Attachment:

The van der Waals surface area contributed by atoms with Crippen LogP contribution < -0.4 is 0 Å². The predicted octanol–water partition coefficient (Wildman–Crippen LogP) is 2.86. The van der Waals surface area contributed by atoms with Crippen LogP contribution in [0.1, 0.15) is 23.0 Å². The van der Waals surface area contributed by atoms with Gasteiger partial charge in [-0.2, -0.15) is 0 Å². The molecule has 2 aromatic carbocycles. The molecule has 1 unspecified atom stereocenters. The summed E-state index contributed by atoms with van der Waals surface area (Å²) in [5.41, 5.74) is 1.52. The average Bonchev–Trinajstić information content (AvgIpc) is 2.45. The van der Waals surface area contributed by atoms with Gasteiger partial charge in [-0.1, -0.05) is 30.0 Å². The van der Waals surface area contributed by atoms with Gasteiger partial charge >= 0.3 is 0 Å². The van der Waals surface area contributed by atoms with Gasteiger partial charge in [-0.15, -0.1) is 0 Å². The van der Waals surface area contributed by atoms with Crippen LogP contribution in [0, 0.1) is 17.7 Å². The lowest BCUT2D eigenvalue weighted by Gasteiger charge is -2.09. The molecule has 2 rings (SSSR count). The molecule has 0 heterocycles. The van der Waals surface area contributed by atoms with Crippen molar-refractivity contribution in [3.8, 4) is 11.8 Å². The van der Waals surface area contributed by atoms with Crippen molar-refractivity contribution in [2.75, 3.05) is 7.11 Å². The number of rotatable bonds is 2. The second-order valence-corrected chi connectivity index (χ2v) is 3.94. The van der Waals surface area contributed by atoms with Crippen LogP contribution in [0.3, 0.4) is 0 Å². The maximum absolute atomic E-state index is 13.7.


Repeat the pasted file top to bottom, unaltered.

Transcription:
The van der Waals surface area contributed by atoms with Crippen LogP contribution < -0.4 is 0 Å². The predicted octanol–water partition coefficient (Wildman–Crippen LogP) is 2.86. The van der Waals surface area contributed by atoms with Crippen LogP contribution in [0.1, 0.15) is 23.0 Å². The van der Waals surface area contributed by atoms with Gasteiger partial charge in [-0.2, -0.15) is 0 Å². The molecule has 2 aromatic carbocycles. The molecule has 1 unspecified atom stereocenters. The summed E-state index contributed by atoms with van der Waals surface area (Å²) in [5.41, 5.74) is 1.52. The average Bonchev–Trinajstić information content (AvgIpc) is 2.45. The van der Waals surface area contributed by atoms with Gasteiger partial charge in [-0.1, -0.05) is 30.0 Å². The van der Waals surface area contributed by atoms with Gasteiger partial charge >= 0.3 is 0 Å². The van der Waals surface area contributed by atoms with Gasteiger partial charge in [-0.15, -0.1) is 0 Å². The van der Waals surface area contributed by atoms with Crippen LogP contribution in [0, 0.1) is 17.7 Å². The lowest BCUT2D eigenvalue weighted by Gasteiger charge is -2.09. The molecule has 2 rings (SSSR count). The molecule has 0 heterocycles. The van der Waals surface area contributed by atoms with Crippen molar-refractivity contribution in [3.8, 4) is 11.8 Å². The van der Waals surface area contributed by atoms with Crippen molar-refractivity contribution in [2.75, 3.05) is 7.11 Å². The number of rotatable bonds is 2. The second-order valence-corrected chi connectivity index (χ2v) is 3.94. The van der Waals surface area contributed by atoms with Crippen LogP contribution in [0.3, 0.4) is 0 Å². The maximum absolute atomic E-state index is 13.7.